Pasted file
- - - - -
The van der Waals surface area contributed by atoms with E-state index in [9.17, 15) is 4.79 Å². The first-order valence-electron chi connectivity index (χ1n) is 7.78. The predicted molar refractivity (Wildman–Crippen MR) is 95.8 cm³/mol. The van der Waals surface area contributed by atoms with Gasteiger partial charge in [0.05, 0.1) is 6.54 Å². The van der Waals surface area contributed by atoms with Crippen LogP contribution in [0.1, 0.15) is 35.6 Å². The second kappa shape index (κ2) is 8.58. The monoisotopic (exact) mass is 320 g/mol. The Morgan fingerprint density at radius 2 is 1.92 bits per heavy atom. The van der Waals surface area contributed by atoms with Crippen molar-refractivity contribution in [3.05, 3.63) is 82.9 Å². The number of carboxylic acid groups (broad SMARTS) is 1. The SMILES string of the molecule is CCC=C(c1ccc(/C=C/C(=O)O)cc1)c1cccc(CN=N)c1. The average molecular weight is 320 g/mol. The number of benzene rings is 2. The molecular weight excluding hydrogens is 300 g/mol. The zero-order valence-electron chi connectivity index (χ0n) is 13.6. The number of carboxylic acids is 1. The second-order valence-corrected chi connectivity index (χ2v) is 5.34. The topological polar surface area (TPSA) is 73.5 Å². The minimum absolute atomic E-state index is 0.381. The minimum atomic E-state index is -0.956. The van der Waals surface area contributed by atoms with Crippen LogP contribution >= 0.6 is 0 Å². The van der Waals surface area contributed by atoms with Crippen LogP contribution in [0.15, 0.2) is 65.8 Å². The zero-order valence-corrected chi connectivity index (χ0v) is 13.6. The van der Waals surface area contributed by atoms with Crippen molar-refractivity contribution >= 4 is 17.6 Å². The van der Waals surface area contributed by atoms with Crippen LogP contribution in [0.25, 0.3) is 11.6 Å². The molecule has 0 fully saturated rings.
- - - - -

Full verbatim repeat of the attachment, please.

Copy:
The van der Waals surface area contributed by atoms with E-state index in [9.17, 15) is 4.79 Å². The first-order valence-electron chi connectivity index (χ1n) is 7.78. The predicted molar refractivity (Wildman–Crippen MR) is 95.8 cm³/mol. The van der Waals surface area contributed by atoms with Gasteiger partial charge in [0.05, 0.1) is 6.54 Å². The van der Waals surface area contributed by atoms with Crippen LogP contribution in [0.1, 0.15) is 35.6 Å². The second kappa shape index (κ2) is 8.58. The monoisotopic (exact) mass is 320 g/mol. The Morgan fingerprint density at radius 2 is 1.92 bits per heavy atom. The van der Waals surface area contributed by atoms with Crippen molar-refractivity contribution in [3.05, 3.63) is 82.9 Å². The number of carboxylic acid groups (broad SMARTS) is 1. The SMILES string of the molecule is CCC=C(c1ccc(/C=C/C(=O)O)cc1)c1cccc(CN=N)c1. The average molecular weight is 320 g/mol. The number of benzene rings is 2. The molecular weight excluding hydrogens is 300 g/mol. The zero-order valence-electron chi connectivity index (χ0n) is 13.6. The number of carboxylic acids is 1. The second-order valence-corrected chi connectivity index (χ2v) is 5.34. The topological polar surface area (TPSA) is 73.5 Å². The minimum absolute atomic E-state index is 0.381. The minimum atomic E-state index is -0.956. The van der Waals surface area contributed by atoms with Crippen LogP contribution >= 0.6 is 0 Å². The van der Waals surface area contributed by atoms with Crippen LogP contribution in [0.15, 0.2) is 65.8 Å². The zero-order valence-corrected chi connectivity index (χ0v) is 13.6. The van der Waals surface area contributed by atoms with Crippen molar-refractivity contribution >= 4 is 17.6 Å². The van der Waals surface area contributed by atoms with Crippen LogP contribution in [0.25, 0.3) is 11.6 Å². The molecule has 0 fully saturated rings.